"out": ["saved_path"]
     }
   ],
   "out": ["saved_path"]
 },
 "metadata": {
   "variables": {
     "NEMO_PATH": "~/.deeppavlov/models/nemo",
     "TTS_PATH": "{NEMO_PATH}/tacotron2_waveglow"
   },
   "requirements": [
     "{DEEPPAVLOV_PATH}/requirements/pytorch.txt",
     "{DEEPPAVLOV_PATH}/requirements/nemo-asr.txt",
     "{DEEPPAVLOV_PATH}/requirements/nemo-tts.txt"
   ],
   "download": [
     {
       "url": "http://files.deeppavlov.ai/deeppavlov_data/nemo/tacotron2_waveglow.tar.gz",
       "subdir": "{NEMO_PATH}"
     }
   ]
 }
}

This config differs from asr only by the absence of the filepath argument.

Install the python-multipart module that FastAPI needs for receiving the uploaded files:

pip install python-multipart

Finally, run the following script to start a server:

from io import BytesIO

import uvicorn
from deeppavlov import build_model, configs
from fastapi import FastAPI, File
from starlette.responses import StreamingResponse

app = FastAPI(__file__)

asr = build_model(configs.nemo.asr)
tts = build_model('my_tts.json')

@app.post("/light")
def interact(file: bytes = File(...)):
    input_text = asr([BytesIO(file)])[0]
    response_text = "Can't understand your command. Please repeat."
    if input_text == 'turn on':
        response_text = 'Turned on the light'
    elif input_text == 'turn off':
        response_text = 'Turned off the light'
    speech_response = tts([response_text])[0]
    return StreamingResponse(speech_response, media_type='audio/wav')

uvicorn.run(app)

Along with changing the value of the response_text variable, you could add a specific implementation of commands to control the device. DeepPavlov has a wide range of components that can be easily added to the pipeline. For example, you can add an automatic spelling correction of transcribed speech or intention classification.

Client

The following script records commands from a microphone, send them to the server, and plays the server response:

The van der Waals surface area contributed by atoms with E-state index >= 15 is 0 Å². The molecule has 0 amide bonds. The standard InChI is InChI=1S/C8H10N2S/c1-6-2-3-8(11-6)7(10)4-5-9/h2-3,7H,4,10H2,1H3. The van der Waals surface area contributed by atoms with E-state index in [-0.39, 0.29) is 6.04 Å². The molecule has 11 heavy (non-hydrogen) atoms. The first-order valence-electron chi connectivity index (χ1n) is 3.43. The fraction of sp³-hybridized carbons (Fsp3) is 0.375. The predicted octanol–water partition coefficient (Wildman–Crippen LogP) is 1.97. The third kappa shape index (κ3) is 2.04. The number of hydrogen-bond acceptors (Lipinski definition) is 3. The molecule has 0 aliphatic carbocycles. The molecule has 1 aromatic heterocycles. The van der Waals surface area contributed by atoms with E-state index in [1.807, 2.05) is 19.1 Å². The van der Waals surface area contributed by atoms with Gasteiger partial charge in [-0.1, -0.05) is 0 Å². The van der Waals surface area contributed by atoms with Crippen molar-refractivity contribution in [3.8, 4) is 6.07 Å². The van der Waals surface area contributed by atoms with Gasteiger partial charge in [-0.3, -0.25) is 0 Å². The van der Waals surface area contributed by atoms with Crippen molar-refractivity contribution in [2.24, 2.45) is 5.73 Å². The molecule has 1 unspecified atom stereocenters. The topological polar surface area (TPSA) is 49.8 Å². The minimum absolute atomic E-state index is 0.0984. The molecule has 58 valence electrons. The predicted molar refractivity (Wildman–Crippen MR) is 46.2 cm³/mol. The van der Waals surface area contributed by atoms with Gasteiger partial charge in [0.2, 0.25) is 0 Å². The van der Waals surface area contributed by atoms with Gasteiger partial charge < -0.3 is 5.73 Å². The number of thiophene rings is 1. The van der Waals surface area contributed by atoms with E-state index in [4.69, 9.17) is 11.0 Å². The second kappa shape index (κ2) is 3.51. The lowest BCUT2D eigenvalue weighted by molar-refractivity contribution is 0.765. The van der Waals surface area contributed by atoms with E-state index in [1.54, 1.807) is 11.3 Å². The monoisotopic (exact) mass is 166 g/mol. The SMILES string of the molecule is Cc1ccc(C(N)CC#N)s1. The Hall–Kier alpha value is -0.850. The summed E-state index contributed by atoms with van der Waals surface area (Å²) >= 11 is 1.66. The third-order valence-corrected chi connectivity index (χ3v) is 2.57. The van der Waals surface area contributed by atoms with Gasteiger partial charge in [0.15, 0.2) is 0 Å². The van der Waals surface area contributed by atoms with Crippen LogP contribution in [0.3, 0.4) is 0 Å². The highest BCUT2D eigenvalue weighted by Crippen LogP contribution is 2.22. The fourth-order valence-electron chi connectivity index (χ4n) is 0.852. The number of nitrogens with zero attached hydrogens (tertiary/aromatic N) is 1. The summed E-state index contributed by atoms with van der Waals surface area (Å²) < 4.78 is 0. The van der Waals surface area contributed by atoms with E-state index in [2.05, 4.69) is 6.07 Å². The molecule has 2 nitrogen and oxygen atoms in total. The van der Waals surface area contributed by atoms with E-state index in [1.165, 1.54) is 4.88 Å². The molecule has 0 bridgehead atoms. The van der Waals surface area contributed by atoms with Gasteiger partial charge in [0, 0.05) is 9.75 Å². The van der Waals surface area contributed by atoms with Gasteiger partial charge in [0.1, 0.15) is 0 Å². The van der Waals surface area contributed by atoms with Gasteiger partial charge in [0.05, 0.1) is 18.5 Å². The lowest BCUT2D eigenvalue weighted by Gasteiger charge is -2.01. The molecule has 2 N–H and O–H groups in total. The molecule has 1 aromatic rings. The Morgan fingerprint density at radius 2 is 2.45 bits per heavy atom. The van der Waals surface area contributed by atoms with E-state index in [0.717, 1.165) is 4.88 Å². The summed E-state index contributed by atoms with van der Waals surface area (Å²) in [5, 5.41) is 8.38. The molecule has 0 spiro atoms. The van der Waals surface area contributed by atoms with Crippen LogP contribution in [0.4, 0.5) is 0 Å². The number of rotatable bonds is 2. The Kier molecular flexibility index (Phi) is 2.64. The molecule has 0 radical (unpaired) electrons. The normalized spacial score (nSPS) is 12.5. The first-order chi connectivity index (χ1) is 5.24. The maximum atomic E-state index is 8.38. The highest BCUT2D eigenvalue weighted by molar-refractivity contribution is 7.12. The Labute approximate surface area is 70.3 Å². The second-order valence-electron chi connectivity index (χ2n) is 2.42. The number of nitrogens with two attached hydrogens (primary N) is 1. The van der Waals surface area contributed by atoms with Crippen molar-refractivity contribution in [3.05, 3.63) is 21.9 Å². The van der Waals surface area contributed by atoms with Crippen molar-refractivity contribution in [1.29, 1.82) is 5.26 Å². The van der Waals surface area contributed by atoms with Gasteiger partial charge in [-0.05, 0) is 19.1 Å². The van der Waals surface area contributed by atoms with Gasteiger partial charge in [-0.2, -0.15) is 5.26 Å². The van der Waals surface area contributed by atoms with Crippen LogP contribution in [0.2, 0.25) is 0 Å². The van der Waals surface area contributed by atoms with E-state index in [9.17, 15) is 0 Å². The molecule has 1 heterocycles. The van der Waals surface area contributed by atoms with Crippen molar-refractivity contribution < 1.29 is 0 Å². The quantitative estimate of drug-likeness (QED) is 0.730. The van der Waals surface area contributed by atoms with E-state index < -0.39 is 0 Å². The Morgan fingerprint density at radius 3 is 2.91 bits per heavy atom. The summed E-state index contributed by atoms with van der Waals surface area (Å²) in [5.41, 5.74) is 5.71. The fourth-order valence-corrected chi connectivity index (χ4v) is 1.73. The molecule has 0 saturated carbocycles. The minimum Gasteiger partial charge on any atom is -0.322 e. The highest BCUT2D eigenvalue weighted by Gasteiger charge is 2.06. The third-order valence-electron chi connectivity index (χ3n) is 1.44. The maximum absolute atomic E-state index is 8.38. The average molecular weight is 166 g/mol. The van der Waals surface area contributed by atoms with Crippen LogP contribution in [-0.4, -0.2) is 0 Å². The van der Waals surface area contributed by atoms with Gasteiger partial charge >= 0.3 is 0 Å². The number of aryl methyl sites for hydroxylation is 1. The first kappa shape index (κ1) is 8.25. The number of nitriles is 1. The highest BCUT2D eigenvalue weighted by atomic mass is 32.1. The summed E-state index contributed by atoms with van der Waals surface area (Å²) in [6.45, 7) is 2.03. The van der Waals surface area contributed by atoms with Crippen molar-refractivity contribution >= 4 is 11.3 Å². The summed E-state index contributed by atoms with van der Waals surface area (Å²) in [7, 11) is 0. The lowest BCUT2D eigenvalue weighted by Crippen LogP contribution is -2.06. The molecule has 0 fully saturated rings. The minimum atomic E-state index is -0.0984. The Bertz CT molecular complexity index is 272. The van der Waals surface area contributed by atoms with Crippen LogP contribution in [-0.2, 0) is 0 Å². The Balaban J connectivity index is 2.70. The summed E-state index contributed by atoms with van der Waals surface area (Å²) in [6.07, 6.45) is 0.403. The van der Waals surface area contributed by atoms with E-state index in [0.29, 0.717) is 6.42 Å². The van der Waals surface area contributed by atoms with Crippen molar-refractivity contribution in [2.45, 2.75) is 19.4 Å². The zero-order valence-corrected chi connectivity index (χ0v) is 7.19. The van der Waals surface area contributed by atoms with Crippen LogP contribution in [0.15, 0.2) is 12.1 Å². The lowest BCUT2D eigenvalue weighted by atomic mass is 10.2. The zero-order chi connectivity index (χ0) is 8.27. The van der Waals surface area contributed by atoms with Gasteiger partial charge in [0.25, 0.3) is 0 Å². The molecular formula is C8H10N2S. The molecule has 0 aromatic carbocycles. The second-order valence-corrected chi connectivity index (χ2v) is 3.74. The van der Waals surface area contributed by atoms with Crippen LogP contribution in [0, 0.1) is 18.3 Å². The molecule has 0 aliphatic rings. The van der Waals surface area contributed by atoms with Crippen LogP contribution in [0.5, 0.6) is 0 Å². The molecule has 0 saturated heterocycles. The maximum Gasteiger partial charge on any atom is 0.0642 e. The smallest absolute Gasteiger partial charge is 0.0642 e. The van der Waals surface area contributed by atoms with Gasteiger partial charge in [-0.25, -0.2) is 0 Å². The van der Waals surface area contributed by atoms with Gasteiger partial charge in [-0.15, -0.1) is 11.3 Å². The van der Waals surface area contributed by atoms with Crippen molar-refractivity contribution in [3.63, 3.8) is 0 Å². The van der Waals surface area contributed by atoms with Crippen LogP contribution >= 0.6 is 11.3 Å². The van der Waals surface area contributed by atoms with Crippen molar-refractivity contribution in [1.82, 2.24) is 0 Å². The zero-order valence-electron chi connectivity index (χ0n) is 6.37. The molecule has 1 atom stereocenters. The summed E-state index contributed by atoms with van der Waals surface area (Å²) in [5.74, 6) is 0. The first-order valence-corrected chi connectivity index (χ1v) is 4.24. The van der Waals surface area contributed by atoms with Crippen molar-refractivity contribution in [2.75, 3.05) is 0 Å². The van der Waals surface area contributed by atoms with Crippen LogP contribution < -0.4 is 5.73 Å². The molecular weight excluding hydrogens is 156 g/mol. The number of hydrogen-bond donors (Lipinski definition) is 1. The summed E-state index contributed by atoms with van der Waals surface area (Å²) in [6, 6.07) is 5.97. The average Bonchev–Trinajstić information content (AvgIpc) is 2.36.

from io import BytesIO

import sounddevice as sd
from requests import post
from scipy.io.wavfile import write, read

sr = 16000
duration = 3

print('Recording command...')
myrecording = sd.rec(duration*sr, samplerate=sr, channels=1)
sd.wait()
print('done')

command = BytesIO()
write(command, sr, myrecording)
response = post('http://127.0.0.1:8000/light', files={'file': command})
samplerate, data = read(BytesIO(response.content))

sd.play(data, samplerate)
sd.wait()

To simplify the system setup, we prerecorded two commands (turn on, turn off). You can send a command without a microphone by running the following script:

from io import BytesIO

import sounddevice as sd
from requests import post
from scipy.io.wavfile import read

with open('turn_on.wav', 'rb') as command:
    response = post('http://127.0.0.1:8000/light', files={'file': command})
samplerate, data = read(BytesIO(response.content))

sd.play(data, samplerate)
sd.wait()

Conclusion

In this post, we showed how you can use DeepPavlov voice tools on local machines and build asr and tts pipelines. We also showed how you can implement a client-server architecture and control a device through voice commands.

We hope this is helpful and that you’re eager to try out DeepPavlov to build voice-based AI assistants. Read more about us in the official DeepPavlov blog. Feel free to test models with our interactive Text QA demo. DeepPavlov is available as a container on NVIDIA NGC. And don’t forget the dedicated forum, where any questions concerning the framework and the models are welcome. Stay tuned!